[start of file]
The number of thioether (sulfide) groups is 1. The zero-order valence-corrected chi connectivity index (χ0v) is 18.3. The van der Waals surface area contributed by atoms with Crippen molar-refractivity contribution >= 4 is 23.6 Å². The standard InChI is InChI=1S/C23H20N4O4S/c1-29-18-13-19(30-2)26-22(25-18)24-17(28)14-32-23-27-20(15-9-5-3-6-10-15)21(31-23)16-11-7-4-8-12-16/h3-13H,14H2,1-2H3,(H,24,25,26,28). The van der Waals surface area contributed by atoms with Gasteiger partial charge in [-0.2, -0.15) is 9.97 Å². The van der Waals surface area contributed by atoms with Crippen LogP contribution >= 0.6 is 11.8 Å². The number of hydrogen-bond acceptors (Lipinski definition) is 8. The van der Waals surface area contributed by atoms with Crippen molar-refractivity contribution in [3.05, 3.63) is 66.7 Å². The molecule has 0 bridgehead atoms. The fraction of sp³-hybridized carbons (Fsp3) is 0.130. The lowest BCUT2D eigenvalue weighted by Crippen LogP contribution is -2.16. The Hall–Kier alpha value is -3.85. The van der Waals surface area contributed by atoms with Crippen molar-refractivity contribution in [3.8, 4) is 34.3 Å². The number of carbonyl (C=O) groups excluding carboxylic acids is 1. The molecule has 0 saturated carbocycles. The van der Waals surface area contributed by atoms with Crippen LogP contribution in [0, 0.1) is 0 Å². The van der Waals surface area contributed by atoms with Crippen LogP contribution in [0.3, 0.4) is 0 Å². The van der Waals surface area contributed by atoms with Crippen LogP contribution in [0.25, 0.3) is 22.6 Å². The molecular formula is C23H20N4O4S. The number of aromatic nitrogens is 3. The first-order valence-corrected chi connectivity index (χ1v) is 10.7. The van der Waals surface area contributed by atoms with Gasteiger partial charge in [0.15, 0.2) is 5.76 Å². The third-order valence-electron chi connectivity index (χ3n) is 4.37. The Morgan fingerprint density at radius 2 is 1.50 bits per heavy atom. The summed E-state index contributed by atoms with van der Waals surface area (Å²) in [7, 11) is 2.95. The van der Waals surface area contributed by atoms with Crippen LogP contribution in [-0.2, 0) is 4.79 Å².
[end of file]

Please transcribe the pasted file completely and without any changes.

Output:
The number of thioether (sulfide) groups is 1. The zero-order valence-corrected chi connectivity index (χ0v) is 18.3. The van der Waals surface area contributed by atoms with Crippen molar-refractivity contribution >= 4 is 23.6 Å². The standard InChI is InChI=1S/C23H20N4O4S/c1-29-18-13-19(30-2)26-22(25-18)24-17(28)14-32-23-27-20(15-9-5-3-6-10-15)21(31-23)16-11-7-4-8-12-16/h3-13H,14H2,1-2H3,(H,24,25,26,28). The van der Waals surface area contributed by atoms with Gasteiger partial charge in [-0.2, -0.15) is 9.97 Å². The van der Waals surface area contributed by atoms with Crippen LogP contribution >= 0.6 is 11.8 Å². The number of hydrogen-bond acceptors (Lipinski definition) is 8. The van der Waals surface area contributed by atoms with Crippen molar-refractivity contribution in [3.05, 3.63) is 66.7 Å². The molecule has 0 bridgehead atoms. The fraction of sp³-hybridized carbons (Fsp3) is 0.130. The lowest BCUT2D eigenvalue weighted by Crippen LogP contribution is -2.16. The Hall–Kier alpha value is -3.85. The van der Waals surface area contributed by atoms with Crippen molar-refractivity contribution in [3.8, 4) is 34.3 Å². The number of carbonyl (C=O) groups excluding carboxylic acids is 1. The molecule has 0 saturated carbocycles. The van der Waals surface area contributed by atoms with Crippen LogP contribution in [0, 0.1) is 0 Å². The van der Waals surface area contributed by atoms with Crippen LogP contribution in [0.3, 0.4) is 0 Å². The van der Waals surface area contributed by atoms with Crippen LogP contribution in [0.25, 0.3) is 22.6 Å². The molecular formula is C23H20N4O4S. The number of aromatic nitrogens is 3. The first-order valence-corrected chi connectivity index (χ1v) is 10.7. The van der Waals surface area contributed by atoms with Gasteiger partial charge in [0.15, 0.2) is 5.76 Å². The third-order valence-electron chi connectivity index (χ3n) is 4.37. The Morgan fingerprint density at radius 2 is 1.50 bits per heavy atom. The summed E-state index contributed by atoms with van der Waals surface area (Å²) in [7, 11) is 2.95. The van der Waals surface area contributed by atoms with Crippen LogP contribution in [-0.2, 0) is 4.79 Å².